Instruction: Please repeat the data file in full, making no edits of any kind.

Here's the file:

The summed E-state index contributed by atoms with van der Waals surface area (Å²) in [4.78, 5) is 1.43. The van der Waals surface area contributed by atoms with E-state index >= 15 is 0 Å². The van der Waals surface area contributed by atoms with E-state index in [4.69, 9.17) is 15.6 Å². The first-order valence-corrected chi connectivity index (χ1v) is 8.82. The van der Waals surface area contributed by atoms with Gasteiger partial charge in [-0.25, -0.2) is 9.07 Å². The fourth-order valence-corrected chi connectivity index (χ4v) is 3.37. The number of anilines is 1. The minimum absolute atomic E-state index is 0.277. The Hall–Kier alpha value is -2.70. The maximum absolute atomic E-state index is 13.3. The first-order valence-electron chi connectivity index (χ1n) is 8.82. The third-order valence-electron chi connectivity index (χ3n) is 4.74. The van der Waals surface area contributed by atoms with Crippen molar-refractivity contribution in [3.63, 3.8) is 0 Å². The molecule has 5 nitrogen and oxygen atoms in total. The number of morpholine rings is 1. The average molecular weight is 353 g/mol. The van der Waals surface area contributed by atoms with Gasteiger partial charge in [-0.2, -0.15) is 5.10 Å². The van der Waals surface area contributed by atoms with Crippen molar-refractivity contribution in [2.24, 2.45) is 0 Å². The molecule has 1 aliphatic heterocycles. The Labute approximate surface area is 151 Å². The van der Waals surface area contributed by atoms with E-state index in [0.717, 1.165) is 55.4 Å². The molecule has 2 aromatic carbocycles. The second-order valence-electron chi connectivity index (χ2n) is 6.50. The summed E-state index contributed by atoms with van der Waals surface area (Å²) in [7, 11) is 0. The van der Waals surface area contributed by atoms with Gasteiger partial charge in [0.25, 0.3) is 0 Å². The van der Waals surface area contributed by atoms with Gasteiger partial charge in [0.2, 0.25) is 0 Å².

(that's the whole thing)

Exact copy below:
The summed E-state index contributed by atoms with van der Waals surface area (Å²) in [4.78, 5) is 1.43. The van der Waals surface area contributed by atoms with E-state index >= 15 is 0 Å². The van der Waals surface area contributed by atoms with E-state index in [4.69, 9.17) is 15.6 Å². The first-order valence-corrected chi connectivity index (χ1v) is 8.82. The van der Waals surface area contributed by atoms with Gasteiger partial charge in [-0.25, -0.2) is 9.07 Å². The fourth-order valence-corrected chi connectivity index (χ4v) is 3.37. The number of anilines is 1. The minimum absolute atomic E-state index is 0.277. The Hall–Kier alpha value is -2.70. The maximum absolute atomic E-state index is 13.3. The first-order valence-electron chi connectivity index (χ1n) is 8.82. The third-order valence-electron chi connectivity index (χ3n) is 4.74. The van der Waals surface area contributed by atoms with Crippen molar-refractivity contribution in [3.63, 3.8) is 0 Å². The molecule has 5 nitrogen and oxygen atoms in total. The number of morpholine rings is 1. The average molecular weight is 353 g/mol. The van der Waals surface area contributed by atoms with Gasteiger partial charge in [-0.2, -0.15) is 5.10 Å². The van der Waals surface area contributed by atoms with Crippen molar-refractivity contribution in [2.24, 2.45) is 0 Å². The molecule has 1 aliphatic heterocycles. The Labute approximate surface area is 151 Å². The van der Waals surface area contributed by atoms with E-state index in [0.717, 1.165) is 55.4 Å². The molecule has 2 aromatic carbocycles. The second-order valence-electron chi connectivity index (χ2n) is 6.50. The summed E-state index contributed by atoms with van der Waals surface area (Å²) in [7, 11) is 0. The van der Waals surface area contributed by atoms with Gasteiger partial charge in [0.25, 0.3) is 0 Å². The van der Waals surface area contributed by atoms with Gasteiger partial charge in [0.2, 0.25) is 0 Å².